I do not believe there is one person who has had an "easy" or "good" time during the COVID-19 pandemic. Actually, I take that back, Jeff Bezos exists, but for arguments sake let's forget about him. While I'm sure millions of people have it worse than I, I have found my senior year to include regular testing, contact tracing, restricted access to friends, and basically an opposite reality from anything I had always pictured.
When the pandemic really began for Americans in March, I was three months home from a semester abroad in Dublin, Ireland, unknowingly experiencing a tremendous amount of culture shock. I was depressed, anxious, and regularly felt out of place. And then the world shut down, and my entire family contracted the CoronaVirus. For a bit there I could only focus on the things I'd lost rather than the things I still had to be grateful for. In my haze of self pity I lost sight of all those doing such incredible work around me, most of whom were working to make my life easier. Specifically, I failed to recognize my professors, especially the ones who were not very tech savvy, yet still did everything possible to maintain the most comfortable learning experience possible for their students.
Well, now, just a few months shy of a year later, with a ton of reflection time banked, I would like to take the time to honor those professors who made my life just a little bit easier in the chaos, and share the stories of other students who received the same support.
The first thing I did after contracting COVID-19 was notify my professors. At that time, hospitals were becoming overcrowded, ventilators were precious, and a plan of care for the virus was not yet recognized. At that time, people who got COVID-19 were more often not okay, and I was really really scared that even as a healthy young person, I too would not be okay. So, in the fear that I'd get really sick and start missing assignments I reached out to my professors to let them know what was going on. The CoronaVirus is scary, but failing a class because I was too sick to submit assignments was, to me, even scarier.
Dr. Cammarano, my political science professor at the time, was my guardian angel during all of this. When he found out that I was sick, he didn't ask what I could still do for him, but instead what he could do for me. I remember we scheduled a one-on-one zoom call, and while I was prepared to discuss my school work, he began our conversation by asking if my family and I were okay. He encouraged me to write about my experience and offered to help me distribute my story once I'd written it down – this September, when I finally worked up the courage to do so, he kept his word. I'm now in my second semester with Dr. Cammarano as my professor, and his generosity has not waivered. He regularly comes up with online events for his students to destress and have some fun, or express their concerns in open discussion. Also, he's offered, more times than I can count, to order a pizza for any student who's hungry, no questions asked.
Inspired by my own experience, I reached out to my fellow PC students to ask if anyone else had a professor who has gone above and beyond for their students during this time. The first student to reply insisted that I tell the story of her experience with Dr. Veliz-Moran. The student explained that in these politically tumultuous times, Dr. Veliz-Moran has always allowed for open discussion and expression of ideas. Also, she has taken the time to get to know each of her students individually and honor their achievements, consistently offering to assist them in any way she can. Amidst all the chaos, she even reviewed this students resume and helped them look for post-grad jobs.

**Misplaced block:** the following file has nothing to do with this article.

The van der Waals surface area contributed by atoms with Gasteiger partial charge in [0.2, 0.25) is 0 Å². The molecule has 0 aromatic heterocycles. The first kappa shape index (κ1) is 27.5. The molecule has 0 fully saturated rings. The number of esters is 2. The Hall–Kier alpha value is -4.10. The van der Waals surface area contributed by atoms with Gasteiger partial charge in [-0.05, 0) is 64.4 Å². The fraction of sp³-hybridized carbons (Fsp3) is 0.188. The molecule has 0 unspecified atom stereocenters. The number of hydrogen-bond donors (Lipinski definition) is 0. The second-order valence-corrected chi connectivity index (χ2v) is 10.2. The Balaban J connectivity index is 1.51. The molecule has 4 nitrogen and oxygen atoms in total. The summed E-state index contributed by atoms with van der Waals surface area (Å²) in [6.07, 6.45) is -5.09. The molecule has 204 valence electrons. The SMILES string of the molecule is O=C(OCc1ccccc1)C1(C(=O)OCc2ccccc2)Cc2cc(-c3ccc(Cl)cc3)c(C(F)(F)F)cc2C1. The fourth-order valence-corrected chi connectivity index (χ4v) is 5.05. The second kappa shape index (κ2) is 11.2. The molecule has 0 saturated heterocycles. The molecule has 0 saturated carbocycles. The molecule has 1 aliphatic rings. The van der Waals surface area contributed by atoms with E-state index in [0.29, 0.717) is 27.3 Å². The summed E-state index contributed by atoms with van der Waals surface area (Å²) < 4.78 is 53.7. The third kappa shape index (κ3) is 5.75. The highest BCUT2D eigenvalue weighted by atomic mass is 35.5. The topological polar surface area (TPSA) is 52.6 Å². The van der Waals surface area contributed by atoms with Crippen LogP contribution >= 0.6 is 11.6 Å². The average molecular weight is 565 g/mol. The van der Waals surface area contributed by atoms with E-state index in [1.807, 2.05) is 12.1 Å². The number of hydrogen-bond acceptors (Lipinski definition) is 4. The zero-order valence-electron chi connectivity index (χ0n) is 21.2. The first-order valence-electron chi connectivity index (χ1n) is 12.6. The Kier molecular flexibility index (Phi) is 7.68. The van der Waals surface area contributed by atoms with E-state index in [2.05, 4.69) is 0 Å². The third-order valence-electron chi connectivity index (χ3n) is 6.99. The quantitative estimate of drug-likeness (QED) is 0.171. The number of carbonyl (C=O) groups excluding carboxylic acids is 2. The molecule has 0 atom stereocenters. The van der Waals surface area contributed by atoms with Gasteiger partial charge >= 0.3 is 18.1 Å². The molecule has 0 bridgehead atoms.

Another student wrote in about psychology professor, Dr. Harmon-Vukic. The student explained that Dr. Harmon-Vukic has been incredibly understanding in regard to the mental health of her students. Her patience and compassion have not gone unnoticed.
A public speaking class taught online seems impossible, but one student explained that Professor Olsen has done everything possible to make sure his students get the experience they deserve. He devised ways for students to position their cameras so that they can mimic the speech-giving-experience more accurately. Additionally, he begins every class by asking his students if they're okay. The student explained that the regular check-ins mean a lot to her. His tentative nature in structuring the class has been extremely beneficial to his students and is much appreciated.
The story that specifically warms my heart though, is that of history professor, Dr. Smith. One of his students shared with me that without fail, Dr. Smith would begin every class by asking students to share the best part of their week for as long as they preferred. When quarantine first began, he would open the floor to his students, giving them an opportunity to vent, or share their concerns with the class. He often expressed his willingness to advocate for students, and did his best to serve as a mode of communication between students and their administration. He did not ask his students to elaborate on their hardships, but took them at their word when they asked for more help or time. His student was clear that she always loved his class because it made her feel seen, heard, and most importantly, considered.
While these were the few stories I was told, I can only imagine how many other students have their own experiences. When life got hard for all of us, these professors did everything in their power to not make our lives any harder. I speak for all of these students, and myself, in saying thank you, professors. Your kindness, generosity, and care have not gone unnoticed. We are so thankful for you.